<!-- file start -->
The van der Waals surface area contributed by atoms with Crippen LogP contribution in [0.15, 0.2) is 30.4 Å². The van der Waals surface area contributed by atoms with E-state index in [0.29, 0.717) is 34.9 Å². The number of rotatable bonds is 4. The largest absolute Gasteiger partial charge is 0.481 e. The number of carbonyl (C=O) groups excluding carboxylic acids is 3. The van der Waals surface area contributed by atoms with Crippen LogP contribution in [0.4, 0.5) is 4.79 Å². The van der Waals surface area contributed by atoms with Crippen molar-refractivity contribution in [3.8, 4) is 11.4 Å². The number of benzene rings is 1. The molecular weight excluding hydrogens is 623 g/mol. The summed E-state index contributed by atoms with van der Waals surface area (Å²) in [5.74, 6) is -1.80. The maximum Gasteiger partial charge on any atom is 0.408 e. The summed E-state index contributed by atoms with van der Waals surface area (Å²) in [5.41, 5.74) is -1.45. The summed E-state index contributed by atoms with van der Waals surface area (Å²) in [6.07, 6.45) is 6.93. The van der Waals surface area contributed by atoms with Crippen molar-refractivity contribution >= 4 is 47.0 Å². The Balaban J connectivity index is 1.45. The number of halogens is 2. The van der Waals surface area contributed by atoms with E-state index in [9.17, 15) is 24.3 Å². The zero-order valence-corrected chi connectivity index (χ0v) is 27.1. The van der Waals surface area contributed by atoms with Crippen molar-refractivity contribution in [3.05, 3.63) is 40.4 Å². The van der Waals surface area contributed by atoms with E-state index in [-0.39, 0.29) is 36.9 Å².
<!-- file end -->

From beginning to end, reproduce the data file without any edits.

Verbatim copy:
The van der Waals surface area contributed by atoms with Crippen LogP contribution in [0.15, 0.2) is 30.4 Å². The van der Waals surface area contributed by atoms with E-state index in [0.29, 0.717) is 34.9 Å². The number of rotatable bonds is 4. The largest absolute Gasteiger partial charge is 0.481 e. The number of carbonyl (C=O) groups excluding carboxylic acids is 3. The van der Waals surface area contributed by atoms with Crippen LogP contribution in [0.4, 0.5) is 4.79 Å². The van der Waals surface area contributed by atoms with Crippen molar-refractivity contribution in [3.8, 4) is 11.4 Å². The number of benzene rings is 1. The molecular weight excluding hydrogens is 623 g/mol. The summed E-state index contributed by atoms with van der Waals surface area (Å²) in [5.74, 6) is -1.80. The maximum Gasteiger partial charge on any atom is 0.408 e. The summed E-state index contributed by atoms with van der Waals surface area (Å²) in [5.41, 5.74) is -1.45. The summed E-state index contributed by atoms with van der Waals surface area (Å²) in [6.07, 6.45) is 6.93. The van der Waals surface area contributed by atoms with Crippen molar-refractivity contribution >= 4 is 47.0 Å². The Balaban J connectivity index is 1.45. The number of halogens is 2. The van der Waals surface area contributed by atoms with E-state index in [9.17, 15) is 24.3 Å². The zero-order valence-corrected chi connectivity index (χ0v) is 27.1. The van der Waals surface area contributed by atoms with Crippen molar-refractivity contribution in [3.05, 3.63) is 40.4 Å². The van der Waals surface area contributed by atoms with E-state index in [-0.39, 0.29) is 36.9 Å².